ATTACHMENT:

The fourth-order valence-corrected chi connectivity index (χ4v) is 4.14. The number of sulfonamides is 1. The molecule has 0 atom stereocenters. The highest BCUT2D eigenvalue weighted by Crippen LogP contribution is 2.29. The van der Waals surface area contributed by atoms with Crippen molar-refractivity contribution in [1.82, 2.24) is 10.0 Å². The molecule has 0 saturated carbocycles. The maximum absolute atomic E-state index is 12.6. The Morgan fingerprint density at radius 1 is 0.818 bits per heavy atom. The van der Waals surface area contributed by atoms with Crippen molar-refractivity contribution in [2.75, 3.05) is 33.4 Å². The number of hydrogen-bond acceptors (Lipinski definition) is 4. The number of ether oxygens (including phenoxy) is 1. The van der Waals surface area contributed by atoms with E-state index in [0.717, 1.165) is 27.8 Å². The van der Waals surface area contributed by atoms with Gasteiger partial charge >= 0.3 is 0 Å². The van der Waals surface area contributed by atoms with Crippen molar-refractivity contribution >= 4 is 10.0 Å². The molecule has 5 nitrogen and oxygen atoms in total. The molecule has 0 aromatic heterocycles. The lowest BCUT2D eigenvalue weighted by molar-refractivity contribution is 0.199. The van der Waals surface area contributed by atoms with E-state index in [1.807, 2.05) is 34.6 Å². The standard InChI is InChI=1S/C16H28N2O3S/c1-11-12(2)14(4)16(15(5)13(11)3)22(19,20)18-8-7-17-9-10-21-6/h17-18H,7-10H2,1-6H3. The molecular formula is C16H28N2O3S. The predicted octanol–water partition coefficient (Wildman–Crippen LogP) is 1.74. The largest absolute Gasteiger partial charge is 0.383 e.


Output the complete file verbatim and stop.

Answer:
The fourth-order valence-corrected chi connectivity index (χ4v) is 4.14. The number of sulfonamides is 1. The molecule has 0 atom stereocenters. The highest BCUT2D eigenvalue weighted by Crippen LogP contribution is 2.29. The van der Waals surface area contributed by atoms with Crippen molar-refractivity contribution in [1.82, 2.24) is 10.0 Å². The molecule has 0 saturated carbocycles. The maximum absolute atomic E-state index is 12.6. The Morgan fingerprint density at radius 1 is 0.818 bits per heavy atom. The van der Waals surface area contributed by atoms with Crippen molar-refractivity contribution in [2.75, 3.05) is 33.4 Å². The number of hydrogen-bond acceptors (Lipinski definition) is 4. The number of ether oxygens (including phenoxy) is 1. The van der Waals surface area contributed by atoms with E-state index in [0.717, 1.165) is 27.8 Å². The van der Waals surface area contributed by atoms with Gasteiger partial charge >= 0.3 is 0 Å². The van der Waals surface area contributed by atoms with Crippen molar-refractivity contribution >= 4 is 10.0 Å². The molecule has 5 nitrogen and oxygen atoms in total. The molecule has 0 aromatic heterocycles. The lowest BCUT2D eigenvalue weighted by molar-refractivity contribution is 0.199. The van der Waals surface area contributed by atoms with E-state index in [1.807, 2.05) is 34.6 Å². The standard InChI is InChI=1S/C16H28N2O3S/c1-11-12(2)14(4)16(15(5)13(11)3)22(19,20)18-8-7-17-9-10-21-6/h17-18H,7-10H2,1-6H3. The molecular formula is C16H28N2O3S. The predicted octanol–water partition coefficient (Wildman–Crippen LogP) is 1.74. The largest absolute Gasteiger partial charge is 0.383 e.